The minor, only identified as Andre B., was found to have sexually assaulted two individuals on separate occasions. His first victim was a 13-year-old middle school student who claimed that Andre held her down and “grinded his pelvis on her” for about 30 seconds. The other victim was a two-and-a-half-year-old girl whose vagina was “touched and possibly penetrated” by the defendant. Terrible crimes, of course. But the specifics aren’t important except for the fact that neither crime involved the internet in any way (according to the court).

In the opinion, Judge Terry O’Rourke notes that Andre’s contentions lean on a 1975 case that determined how probation conditions could be held invalid if they have no ties to the actual crime committed.

“A condition of probation will not be held invalid unless it ‘(1) has no relationship to the crime of which the offender was convicted, (2) relates to conduct which is not in itself criminal, and (3) requires or forbids conduct which is not reasonably related to future criminality…Conversely, a condition of probation which requires or forbids conduct which is not itself criminal is valid if that conduct is reasonably related to the crime of which the defendant was convicted or to future criminality.”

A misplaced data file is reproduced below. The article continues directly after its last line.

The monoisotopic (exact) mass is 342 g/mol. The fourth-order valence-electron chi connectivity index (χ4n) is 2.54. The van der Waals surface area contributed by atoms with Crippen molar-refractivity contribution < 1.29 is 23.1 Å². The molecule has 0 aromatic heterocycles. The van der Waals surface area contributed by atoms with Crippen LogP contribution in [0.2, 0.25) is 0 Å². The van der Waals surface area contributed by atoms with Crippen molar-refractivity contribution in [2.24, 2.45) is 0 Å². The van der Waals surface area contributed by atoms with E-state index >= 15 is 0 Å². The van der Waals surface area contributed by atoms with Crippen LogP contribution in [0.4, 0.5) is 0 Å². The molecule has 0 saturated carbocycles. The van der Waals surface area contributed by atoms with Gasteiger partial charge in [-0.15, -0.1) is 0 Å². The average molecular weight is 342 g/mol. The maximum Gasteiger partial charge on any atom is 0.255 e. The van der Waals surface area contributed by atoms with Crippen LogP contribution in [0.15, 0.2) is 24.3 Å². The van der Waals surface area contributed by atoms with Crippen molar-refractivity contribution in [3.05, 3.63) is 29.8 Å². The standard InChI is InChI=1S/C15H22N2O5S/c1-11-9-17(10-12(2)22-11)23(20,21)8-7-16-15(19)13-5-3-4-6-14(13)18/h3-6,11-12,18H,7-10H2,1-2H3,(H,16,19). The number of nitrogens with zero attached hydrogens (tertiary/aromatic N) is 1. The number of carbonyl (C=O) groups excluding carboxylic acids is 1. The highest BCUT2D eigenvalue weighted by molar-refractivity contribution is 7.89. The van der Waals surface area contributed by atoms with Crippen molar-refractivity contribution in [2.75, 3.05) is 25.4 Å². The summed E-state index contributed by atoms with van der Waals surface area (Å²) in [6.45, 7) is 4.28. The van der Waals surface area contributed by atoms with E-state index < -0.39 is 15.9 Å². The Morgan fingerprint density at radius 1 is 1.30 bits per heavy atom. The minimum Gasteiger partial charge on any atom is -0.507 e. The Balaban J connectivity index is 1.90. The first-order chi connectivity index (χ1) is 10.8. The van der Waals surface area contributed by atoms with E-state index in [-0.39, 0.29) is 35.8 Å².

He also cites a 2003 ruling that discusses how outright internet bans on probationers and parolees have been struck down in both state and federal courts.

‘[S]uch a ban renders modern life—in which, for example, the government strongly encourages taxpayers to file their returns electronically, where more and more commerce is conducted on-line, and where vast amounts of government information are communicated via website—exceptionally difficult.”

O’Rourke’s opinion is that a blanket internet ban is invalid because it’s not closely tied to past crimes or future criminality.

“They are not tailored to Andre’s convictions for violating another’s personal liberty, willfully annoying and molesting another, unlawful use of force, and lewd and lascivious conduct, or the juvenile court’s dual goals of rehabilitation and public safety,” he says.